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This review is from: Fellini - I'm a Born Liar (DVD)
As a professional film editor and Fellini enthusiast (I own over 150 scholarly texts on Fellini published in English, Italian, French, German, Spanish, and Portuguese), I feel well equipped to assess whether a documentary on Fellini is remarkable or mediocre. I have viewed this film several times on DVD and conducted extensive research on the critical reviews it received in America and internationally. In my opinion, I'm a Born Liar is a remarkable feature-length study that takes the scholarship of Fellini and his complex personality forward in many subtle ways. There are several reasons for this assessment but I would like to share the seven most significant points with Amazon readers:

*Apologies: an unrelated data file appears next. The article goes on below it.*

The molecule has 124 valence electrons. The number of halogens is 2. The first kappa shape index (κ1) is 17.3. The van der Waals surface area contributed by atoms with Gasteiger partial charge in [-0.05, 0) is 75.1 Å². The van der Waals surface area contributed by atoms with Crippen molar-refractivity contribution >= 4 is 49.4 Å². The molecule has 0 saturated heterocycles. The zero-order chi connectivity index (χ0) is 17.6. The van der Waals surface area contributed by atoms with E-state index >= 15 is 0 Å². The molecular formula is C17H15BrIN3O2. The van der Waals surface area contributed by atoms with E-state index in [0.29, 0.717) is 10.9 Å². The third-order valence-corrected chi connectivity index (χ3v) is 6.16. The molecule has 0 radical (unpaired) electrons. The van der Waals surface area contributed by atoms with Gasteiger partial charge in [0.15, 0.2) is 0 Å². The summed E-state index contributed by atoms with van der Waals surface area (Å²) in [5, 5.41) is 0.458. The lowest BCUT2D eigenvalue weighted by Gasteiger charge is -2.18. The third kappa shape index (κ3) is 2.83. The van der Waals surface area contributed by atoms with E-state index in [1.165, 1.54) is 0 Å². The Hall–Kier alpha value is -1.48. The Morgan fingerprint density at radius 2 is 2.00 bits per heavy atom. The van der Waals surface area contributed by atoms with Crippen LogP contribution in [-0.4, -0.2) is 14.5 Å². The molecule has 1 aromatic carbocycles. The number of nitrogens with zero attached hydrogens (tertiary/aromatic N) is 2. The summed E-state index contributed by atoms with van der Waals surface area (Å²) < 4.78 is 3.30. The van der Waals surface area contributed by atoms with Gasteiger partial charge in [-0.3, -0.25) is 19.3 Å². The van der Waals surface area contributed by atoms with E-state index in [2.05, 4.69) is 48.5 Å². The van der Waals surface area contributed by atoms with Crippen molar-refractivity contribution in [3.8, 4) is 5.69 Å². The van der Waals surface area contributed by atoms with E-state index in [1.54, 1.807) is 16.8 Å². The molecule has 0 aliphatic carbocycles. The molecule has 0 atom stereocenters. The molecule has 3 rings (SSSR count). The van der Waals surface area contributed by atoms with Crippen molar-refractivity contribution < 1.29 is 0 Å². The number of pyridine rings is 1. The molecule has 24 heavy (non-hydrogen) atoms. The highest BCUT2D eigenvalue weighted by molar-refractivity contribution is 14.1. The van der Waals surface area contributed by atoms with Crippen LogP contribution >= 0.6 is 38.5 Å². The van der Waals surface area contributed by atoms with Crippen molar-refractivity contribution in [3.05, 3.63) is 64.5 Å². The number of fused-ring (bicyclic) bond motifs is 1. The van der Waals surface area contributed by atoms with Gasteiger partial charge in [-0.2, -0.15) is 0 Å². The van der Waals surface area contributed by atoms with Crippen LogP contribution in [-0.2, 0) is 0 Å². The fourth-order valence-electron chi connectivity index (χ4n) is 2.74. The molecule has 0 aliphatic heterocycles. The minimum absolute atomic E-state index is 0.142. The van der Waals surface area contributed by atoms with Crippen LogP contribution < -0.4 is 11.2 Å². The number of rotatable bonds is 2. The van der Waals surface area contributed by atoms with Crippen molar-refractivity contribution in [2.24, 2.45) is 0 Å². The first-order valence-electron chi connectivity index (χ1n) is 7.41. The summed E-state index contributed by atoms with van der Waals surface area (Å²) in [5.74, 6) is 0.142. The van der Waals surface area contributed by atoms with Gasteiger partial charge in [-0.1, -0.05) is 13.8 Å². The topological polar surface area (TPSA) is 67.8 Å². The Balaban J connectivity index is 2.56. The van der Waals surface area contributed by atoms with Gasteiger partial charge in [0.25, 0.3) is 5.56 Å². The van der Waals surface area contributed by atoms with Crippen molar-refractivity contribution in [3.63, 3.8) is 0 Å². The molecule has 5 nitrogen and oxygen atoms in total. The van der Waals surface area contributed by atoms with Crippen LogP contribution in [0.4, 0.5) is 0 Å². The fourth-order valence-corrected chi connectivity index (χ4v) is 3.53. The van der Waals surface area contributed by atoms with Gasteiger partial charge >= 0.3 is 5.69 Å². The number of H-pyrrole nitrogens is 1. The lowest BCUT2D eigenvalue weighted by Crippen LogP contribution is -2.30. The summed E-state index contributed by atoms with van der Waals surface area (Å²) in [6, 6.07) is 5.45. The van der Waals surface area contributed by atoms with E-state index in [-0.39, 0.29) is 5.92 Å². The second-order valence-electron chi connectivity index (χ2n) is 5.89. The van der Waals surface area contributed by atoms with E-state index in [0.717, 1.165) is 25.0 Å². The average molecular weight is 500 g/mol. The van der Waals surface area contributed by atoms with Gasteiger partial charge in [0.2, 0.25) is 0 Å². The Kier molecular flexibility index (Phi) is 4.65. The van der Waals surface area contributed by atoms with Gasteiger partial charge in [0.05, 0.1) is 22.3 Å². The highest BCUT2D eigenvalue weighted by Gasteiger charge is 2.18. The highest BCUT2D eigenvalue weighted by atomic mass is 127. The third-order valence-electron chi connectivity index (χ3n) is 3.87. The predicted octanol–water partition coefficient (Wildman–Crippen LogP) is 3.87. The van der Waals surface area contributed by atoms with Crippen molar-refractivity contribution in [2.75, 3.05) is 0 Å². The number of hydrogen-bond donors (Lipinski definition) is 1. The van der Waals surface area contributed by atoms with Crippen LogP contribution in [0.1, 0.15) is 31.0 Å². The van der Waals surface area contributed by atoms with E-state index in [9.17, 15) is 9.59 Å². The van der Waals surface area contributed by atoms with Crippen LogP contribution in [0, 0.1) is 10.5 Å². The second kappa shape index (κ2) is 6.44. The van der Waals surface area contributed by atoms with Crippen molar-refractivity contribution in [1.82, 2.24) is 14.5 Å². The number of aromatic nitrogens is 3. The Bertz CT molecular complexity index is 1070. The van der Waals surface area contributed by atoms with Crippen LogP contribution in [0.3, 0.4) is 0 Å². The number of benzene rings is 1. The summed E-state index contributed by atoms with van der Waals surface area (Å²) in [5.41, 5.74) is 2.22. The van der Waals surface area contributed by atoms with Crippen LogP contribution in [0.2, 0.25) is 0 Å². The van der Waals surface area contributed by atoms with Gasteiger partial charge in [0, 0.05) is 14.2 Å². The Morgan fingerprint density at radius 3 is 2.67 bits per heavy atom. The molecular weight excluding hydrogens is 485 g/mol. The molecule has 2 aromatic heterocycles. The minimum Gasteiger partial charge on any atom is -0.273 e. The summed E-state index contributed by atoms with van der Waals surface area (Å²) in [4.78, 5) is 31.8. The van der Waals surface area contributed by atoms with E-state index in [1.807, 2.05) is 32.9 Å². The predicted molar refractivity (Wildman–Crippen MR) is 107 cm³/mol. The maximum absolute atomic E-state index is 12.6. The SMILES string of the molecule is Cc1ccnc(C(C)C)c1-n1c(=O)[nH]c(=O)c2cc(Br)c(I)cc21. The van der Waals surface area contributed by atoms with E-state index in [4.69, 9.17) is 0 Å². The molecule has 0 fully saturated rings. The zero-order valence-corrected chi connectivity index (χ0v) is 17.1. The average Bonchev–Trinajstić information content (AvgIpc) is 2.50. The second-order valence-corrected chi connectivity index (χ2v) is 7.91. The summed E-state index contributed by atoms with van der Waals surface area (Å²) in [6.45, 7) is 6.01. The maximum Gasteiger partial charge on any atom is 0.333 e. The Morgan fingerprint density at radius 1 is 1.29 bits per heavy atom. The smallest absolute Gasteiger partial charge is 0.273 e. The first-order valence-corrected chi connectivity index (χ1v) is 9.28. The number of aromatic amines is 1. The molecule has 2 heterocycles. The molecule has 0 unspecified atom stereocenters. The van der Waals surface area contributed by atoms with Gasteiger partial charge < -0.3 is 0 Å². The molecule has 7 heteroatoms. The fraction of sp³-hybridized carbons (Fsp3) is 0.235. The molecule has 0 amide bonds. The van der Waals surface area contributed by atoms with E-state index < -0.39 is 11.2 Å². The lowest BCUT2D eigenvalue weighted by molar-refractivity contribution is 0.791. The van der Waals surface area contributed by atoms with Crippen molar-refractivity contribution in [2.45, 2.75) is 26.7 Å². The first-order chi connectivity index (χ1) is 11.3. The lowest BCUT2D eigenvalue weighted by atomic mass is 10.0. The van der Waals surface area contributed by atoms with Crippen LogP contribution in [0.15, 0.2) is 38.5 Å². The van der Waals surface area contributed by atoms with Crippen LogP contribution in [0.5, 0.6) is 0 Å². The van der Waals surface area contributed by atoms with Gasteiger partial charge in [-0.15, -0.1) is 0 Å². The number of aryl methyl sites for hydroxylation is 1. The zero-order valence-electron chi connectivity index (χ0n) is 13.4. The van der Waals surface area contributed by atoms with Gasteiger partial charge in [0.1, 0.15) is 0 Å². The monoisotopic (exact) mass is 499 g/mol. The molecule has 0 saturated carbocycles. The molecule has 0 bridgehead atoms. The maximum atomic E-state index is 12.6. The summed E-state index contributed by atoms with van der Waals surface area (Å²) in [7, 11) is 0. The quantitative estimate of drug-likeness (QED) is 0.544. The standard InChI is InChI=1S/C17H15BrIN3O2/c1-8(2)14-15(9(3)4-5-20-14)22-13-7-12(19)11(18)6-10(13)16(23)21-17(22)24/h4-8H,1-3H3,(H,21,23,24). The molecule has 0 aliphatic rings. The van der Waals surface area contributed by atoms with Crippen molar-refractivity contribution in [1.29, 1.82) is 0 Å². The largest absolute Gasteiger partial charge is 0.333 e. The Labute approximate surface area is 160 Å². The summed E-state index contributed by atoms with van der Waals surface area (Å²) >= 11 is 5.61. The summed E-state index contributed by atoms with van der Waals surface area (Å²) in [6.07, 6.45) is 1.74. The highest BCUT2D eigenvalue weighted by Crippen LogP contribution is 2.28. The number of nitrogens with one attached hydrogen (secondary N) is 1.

1) Anyone with a good knowledge of the great director's work will be impressed by the extreme rigor involved in "the paring down to essentials" that this film displays: and it does so without sacrificing content or clarity. 2) It is strikingly edited by one of France's best editors, Florence Ricard (she won the coveted French `César' for her work on Microcosmos). Ricard not only tailors the rhythm to capture Fellini's physical presence in long sequences filmed with two cameras, she deftly manipulates the interviews and archival footage so as to interact with the film clips in such a way that meaning is blended with ambiguity, a cinematic quality that Fellini himself would have appreciated. 3) Lavishly produced, the film is an archival goldmine. It exploits haunting imagery of past film locations interwoven with film clips and rare documentary footage rescued from the archival obscurity of Europe's major television networks. These lengthy clips showing the Maestro at work are a major attraction that will appeal to experts and novices alike. Footage includes behind-the-scenes of Satyricon, Amarcord, City of Women, Juliet of the Spirits and Casanova as well as a fabulous scene left on the cutting room floor where Donald Sutherland (Casanova) leans forward to kiss a Moor. An uncanny sense of poignancy builds as we watch even rarer footage of Mastroianni on the set of La Dolce Vita and realize that the interviews with Fellini are the last recorded before his untimely death in Rome on October 31st 1993. (To my knowledge, there is no DVD on the market that offers such varied behind-the-scenes footage or exceptional ephemera as the newly discovered portrait of Fellini as a baby.) 4) I'm a Born Liar is an internal monologue of a movie (which is why clips and interviewees are not identified until the end credits) whose main theme is Fellini's obsession with women to the detriment of his long-suffering wife, Giulietta Masina. Marriage and infidelity are given perceptive treatment in abundant clips from Fellini's masterpiece, 8 1/2. Hanging the film's narrative thread on this central theme allows the film's director (Damian Pettigrew) to shape and control the unbelievably rich material: all the archival footage, all the clips from other Fellini films, all the interviews including Fellini's eloquent meditations on aesthetics, women, memory and dreams, all the locations shots, are made to reflect back upon the Maestro's obsession with the feminine, both sacred and pagan. David Denby's New Yorker review accurately sums up the film's qualities: "I'm a Born Liar is an extraordinarily controlled piece of film in its own right... Pettigrew and his colleagues provide a surrounding texture of film excerpts and freshly shot footage that has the density of one of the Maestro's own movies, without the excess." It is precisely this question of density that initially confounds the casual viewer but the film is nothing if not controlled in its narrative shaping. 5) Right from the opening credits, the viewer is given to understand that the film is not at all conceived as an introduction to the Maestro's work or intended as an overview of his career. Pettigrew wisely avoided using an off-camera narrator to comment on the Italian filmmaker's historical background (virtually every bio on Fellini has mined this familiar territory anyways), an intelligent decision as it allows him for the next 105 minutes to focus squarely on Fellini's unique temperament and his ferocious insatiability. In the words of America's foremost Fellini scholar, Dr Peter Bondanella: "There is no question that Pettigrew's film on Fellini represents the most detailed and lengthy conversation with him ever recorded... and few viewers of this fascinating documentary will remain untouched." (Cineaste Magazine Fall, 2003). 6) The film has had a very successful career: it was shown on the Sundance Channel and sold to television worldwide; won the prestigious Banff Rockie Award for Best Arts Documentary (it won over stiff competition from PBS, BBC, and NHK); was nominated for Best Documentary at the European Film Awards; made several lists as among the Top Ten Best Non-fiction Films of 2003; has been shown theatrically in over 14 countries; screened at Cannes, Edinburgh, and over 35 major festivals worldwide. 7) I'm a Born Liar functions not only as a clever posthumous couch-trip, it also serves as a "thrilling master-class in aesthetics." (A.O. Scott, The New York Times) In fact, Pettigrew's achievement is to have crafted a documentary fantasia on film aesthetics that retains the authority of a valuable historical document. While the film undoubtedly makes demands on the viewer and forgoes analysis of Fellini's exceptional work of the 1950s (no doubt due to problems of international copyright), the rewards are many. Highly recommended for the aficionado.